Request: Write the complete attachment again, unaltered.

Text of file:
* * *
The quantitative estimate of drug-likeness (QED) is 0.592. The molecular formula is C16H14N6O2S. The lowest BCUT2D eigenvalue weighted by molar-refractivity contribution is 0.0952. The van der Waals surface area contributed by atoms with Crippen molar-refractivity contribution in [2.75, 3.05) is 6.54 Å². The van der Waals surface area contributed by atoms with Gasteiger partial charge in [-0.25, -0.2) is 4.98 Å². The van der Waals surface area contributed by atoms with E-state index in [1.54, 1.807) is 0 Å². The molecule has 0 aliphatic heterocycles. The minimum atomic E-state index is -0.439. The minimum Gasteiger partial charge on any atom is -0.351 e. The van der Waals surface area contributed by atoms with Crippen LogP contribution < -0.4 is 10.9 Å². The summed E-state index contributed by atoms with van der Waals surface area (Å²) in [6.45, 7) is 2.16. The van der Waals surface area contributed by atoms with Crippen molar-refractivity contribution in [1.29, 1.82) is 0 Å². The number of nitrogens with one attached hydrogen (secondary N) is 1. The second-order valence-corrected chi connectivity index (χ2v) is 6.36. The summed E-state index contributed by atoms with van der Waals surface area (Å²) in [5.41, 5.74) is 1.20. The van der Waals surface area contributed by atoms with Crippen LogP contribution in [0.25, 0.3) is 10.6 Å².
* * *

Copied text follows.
The quantitative estimate of drug-likeness (QED) is 0.592. The molecular formula is C16H14N6O2S. The lowest BCUT2D eigenvalue weighted by molar-refractivity contribution is 0.0952. The van der Waals surface area contributed by atoms with Crippen molar-refractivity contribution in [2.75, 3.05) is 6.54 Å². The van der Waals surface area contributed by atoms with Gasteiger partial charge in [-0.25, -0.2) is 4.98 Å². The van der Waals surface area contributed by atoms with E-state index in [1.54, 1.807) is 0 Å². The molecule has 0 aliphatic heterocycles. The minimum atomic E-state index is -0.439. The minimum Gasteiger partial charge on any atom is -0.351 e. The van der Waals surface area contributed by atoms with Crippen LogP contribution < -0.4 is 10.9 Å². The summed E-state index contributed by atoms with van der Waals surface area (Å²) in [6.45, 7) is 2.16. The van der Waals surface area contributed by atoms with Crippen molar-refractivity contribution in [1.29, 1.82) is 0 Å². The number of nitrogens with one attached hydrogen (secondary N) is 1. The second-order valence-corrected chi connectivity index (χ2v) is 6.36. The summed E-state index contributed by atoms with van der Waals surface area (Å²) in [5.41, 5.74) is 1.20. The van der Waals surface area contributed by atoms with Crippen LogP contribution in [0.25, 0.3) is 10.6 Å².